DUNDEE MURDER TRIAL: Witness says man shouted ‘that’s him dead’ at time of alleged killing

A woman claims she heard a man shout “that’s him dead” around the time of an alleged murder.

Wendy Ross, 51, was giving evidence on the second day of the trial of Arran Fender.

Fender is accused of murdering 44-year-old Gary McMillan at the junction of Lawton Road and Lawton Terrace on May 16 last year.

Gary McMillan

The 31-year-old denies the charges against him and claims he was acting in self-defence, saying Mr McMillan ambushed him after he armed himself with a knife.

Jurors at the High Court in Edinburgh heard that Ms Ross was in a bedroom at her flat in Byron Street at around 2am when she heard shouting from outside.

Ms Ross said: “At first I heard someone shout: ‘Gary, I’m coming to get you’ then somebody was shouting that he was a warrior. I believe it was the same voice.

“I heard a smash and I got up to have a look. It sounded like a mirror being smashed.”

Ms Ross told the court she thereafter saw a man wearing light trousers and a dark jumper walking down Lawton Road.

On the first day of Fender’s trial, a woman who was staying close to where the killing took place, gave evidence. June King, 53, said she heard shouting and arguing from a bedroom in her father’s home near to where the alleged incident happened.

Ms King told the High Court in Edinburgh that she witnessed two men arguing from a bedroom window at her father’s home at around 2am. She said: “I got up, looked out the window, shut the curtain and went to the toilet. I came back and it went on for about 15 to 20 minutes.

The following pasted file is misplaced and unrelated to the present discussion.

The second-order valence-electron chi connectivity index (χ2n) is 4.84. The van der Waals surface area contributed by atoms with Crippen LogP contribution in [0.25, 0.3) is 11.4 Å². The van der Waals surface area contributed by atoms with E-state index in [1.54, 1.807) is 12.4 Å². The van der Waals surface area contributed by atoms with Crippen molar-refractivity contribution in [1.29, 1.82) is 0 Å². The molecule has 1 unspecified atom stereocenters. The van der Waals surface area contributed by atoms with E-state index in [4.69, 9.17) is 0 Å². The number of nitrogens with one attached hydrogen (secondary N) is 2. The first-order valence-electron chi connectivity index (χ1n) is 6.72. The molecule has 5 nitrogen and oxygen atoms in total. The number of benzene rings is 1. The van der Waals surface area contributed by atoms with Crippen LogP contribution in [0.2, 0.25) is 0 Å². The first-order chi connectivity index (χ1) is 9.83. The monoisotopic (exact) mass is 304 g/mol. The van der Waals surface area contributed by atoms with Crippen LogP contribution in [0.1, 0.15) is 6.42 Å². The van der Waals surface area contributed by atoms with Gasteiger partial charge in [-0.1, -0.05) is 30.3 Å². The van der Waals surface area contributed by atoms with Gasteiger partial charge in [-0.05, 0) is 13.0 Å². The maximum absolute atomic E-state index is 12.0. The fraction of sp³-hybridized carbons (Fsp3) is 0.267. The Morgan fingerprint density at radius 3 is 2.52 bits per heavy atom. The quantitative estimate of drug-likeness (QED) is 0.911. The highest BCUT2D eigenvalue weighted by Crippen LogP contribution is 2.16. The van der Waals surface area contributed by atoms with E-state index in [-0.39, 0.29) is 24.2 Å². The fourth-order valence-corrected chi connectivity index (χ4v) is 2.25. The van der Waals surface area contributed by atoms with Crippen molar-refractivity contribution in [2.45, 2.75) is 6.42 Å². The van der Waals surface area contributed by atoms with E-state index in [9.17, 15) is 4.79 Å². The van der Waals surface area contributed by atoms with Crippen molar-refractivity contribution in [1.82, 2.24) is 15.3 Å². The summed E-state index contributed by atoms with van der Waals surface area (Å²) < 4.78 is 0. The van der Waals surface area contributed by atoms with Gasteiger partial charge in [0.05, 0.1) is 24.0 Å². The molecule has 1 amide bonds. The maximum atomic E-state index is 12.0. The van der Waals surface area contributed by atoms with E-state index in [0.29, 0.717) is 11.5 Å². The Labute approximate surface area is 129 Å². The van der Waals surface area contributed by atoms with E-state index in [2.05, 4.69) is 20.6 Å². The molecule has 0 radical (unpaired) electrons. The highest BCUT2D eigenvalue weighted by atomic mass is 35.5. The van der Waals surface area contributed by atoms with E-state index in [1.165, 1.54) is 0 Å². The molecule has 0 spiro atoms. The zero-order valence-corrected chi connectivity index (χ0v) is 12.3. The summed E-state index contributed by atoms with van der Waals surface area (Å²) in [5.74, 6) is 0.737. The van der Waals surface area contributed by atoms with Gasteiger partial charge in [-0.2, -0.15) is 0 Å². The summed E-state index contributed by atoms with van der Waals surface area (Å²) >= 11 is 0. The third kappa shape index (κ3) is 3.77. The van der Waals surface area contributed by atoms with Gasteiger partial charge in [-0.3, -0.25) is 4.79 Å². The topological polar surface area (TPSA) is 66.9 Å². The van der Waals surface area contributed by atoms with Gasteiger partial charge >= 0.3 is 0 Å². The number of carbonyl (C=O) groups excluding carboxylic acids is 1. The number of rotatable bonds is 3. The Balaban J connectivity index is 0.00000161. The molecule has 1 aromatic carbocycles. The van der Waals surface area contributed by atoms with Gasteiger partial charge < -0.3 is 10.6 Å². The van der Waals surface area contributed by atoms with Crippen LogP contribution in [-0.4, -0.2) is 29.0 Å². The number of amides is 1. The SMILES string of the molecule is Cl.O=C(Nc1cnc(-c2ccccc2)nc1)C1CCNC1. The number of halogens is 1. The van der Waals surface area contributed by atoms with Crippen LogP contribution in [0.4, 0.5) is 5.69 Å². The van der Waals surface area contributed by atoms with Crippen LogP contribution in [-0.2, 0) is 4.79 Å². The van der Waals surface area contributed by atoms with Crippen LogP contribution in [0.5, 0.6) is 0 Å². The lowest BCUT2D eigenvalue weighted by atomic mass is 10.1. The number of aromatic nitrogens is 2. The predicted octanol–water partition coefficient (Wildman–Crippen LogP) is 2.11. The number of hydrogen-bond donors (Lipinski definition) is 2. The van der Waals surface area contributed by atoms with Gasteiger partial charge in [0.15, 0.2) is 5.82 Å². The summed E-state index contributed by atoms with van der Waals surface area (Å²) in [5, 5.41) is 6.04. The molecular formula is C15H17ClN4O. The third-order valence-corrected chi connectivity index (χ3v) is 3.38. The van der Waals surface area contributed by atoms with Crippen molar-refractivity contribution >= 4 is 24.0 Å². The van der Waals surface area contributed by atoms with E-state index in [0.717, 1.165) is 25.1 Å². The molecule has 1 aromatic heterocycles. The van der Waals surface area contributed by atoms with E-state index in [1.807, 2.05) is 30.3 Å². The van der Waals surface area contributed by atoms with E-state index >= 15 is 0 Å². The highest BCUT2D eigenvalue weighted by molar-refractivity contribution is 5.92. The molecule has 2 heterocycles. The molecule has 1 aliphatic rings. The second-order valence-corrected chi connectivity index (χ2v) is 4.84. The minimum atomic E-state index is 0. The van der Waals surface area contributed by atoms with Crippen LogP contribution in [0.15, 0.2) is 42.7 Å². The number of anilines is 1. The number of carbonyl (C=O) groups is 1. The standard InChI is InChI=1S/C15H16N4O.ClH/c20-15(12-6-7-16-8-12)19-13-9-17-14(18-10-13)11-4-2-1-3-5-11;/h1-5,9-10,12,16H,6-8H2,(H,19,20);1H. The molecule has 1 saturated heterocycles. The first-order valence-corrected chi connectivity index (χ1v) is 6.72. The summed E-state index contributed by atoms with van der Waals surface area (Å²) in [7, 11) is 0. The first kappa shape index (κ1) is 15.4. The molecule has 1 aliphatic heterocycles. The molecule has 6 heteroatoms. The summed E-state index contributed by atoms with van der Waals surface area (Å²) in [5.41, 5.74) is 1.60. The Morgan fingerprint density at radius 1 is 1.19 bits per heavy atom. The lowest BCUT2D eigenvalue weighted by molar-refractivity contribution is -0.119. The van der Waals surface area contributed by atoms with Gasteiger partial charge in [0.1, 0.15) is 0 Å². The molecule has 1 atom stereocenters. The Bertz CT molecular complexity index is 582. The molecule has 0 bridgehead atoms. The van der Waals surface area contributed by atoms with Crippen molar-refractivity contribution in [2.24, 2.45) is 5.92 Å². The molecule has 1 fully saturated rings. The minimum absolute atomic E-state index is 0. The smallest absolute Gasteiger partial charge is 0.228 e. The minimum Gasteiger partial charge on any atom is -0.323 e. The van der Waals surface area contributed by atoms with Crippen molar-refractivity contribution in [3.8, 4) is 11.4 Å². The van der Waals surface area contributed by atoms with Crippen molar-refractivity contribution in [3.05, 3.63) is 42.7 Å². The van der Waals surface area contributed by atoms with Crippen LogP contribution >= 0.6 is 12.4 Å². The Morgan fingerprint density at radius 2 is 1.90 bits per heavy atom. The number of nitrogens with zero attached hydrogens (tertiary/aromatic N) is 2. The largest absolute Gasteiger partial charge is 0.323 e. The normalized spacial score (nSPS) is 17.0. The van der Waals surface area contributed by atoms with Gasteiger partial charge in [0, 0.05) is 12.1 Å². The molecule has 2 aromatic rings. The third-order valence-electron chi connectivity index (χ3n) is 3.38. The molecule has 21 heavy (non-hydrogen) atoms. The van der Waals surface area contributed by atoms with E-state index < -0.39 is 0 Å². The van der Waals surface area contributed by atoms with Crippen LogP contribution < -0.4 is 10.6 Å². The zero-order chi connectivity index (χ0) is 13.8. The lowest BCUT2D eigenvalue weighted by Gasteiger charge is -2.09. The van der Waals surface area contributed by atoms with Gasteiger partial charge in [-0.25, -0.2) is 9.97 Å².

“I knew it was males, but I wasn’t able to tell. I knew there was fighting. One point, I heard somebody say ‘I’m a warrior’ and ‘There you go, are you happy now?’. I kept hearing the same voice that was the one that said ‘I’m a warrior’. I never actually saw them strike one another.”

Ms King said she saw two males, unknown to her, jump “backwards and forwards” before a female arrived. She added that the noise stopped after the phrase “are you happy?” was uttered.

The High Court also heard from taxi driver Paul Fordyce, 39, who said he picked up Fender before the alleged incident. He believed Fender had been drinking alcohol and was “talking gobbledygook”.

Mr Fordyce told jurors Fender presented a knife in the car after taking him to Lawton Terrace.

Mr Fordyce said: ‘I got a bit of a fright and said ‘What the hell are you doing?’”

Mr Fordyce said Fender joked about the driver’s prints being on the knife before saying: “I’m only joking mate, I’ll wipe them off.”

He said Fender was shouting for a woman to come out of a flat before calling on a man named “Gary”.

Jurors heard that a man was seen at the top of the stairs outside the block of flats.

Mr Fordyce then drove away, leaving Fender talking to a woman in the street.

Mr Fordyce said he left the scene because Fender was “potentially violent”.

Prosecutors allege Fender inflicted blunt force trauma to Mr McMillan and repeatedly struck him on the body with a knife or similar instrument.

Fender is additionally accused of attempting to pervert the course of justice by giving his mother, Annie Hamilton, clothes and footwear he had been wearing when he allegedly stabbed Mr McMillan before asking her to dispose of them in a bin chute at Lansdowne Court, Dundee. Fender denies possessing a knife on May 15 and threatening Mr McMillan with a knife between February 1 and March 31.

The trial, expected to last 10 days before judge Lady Carmichael, continues.

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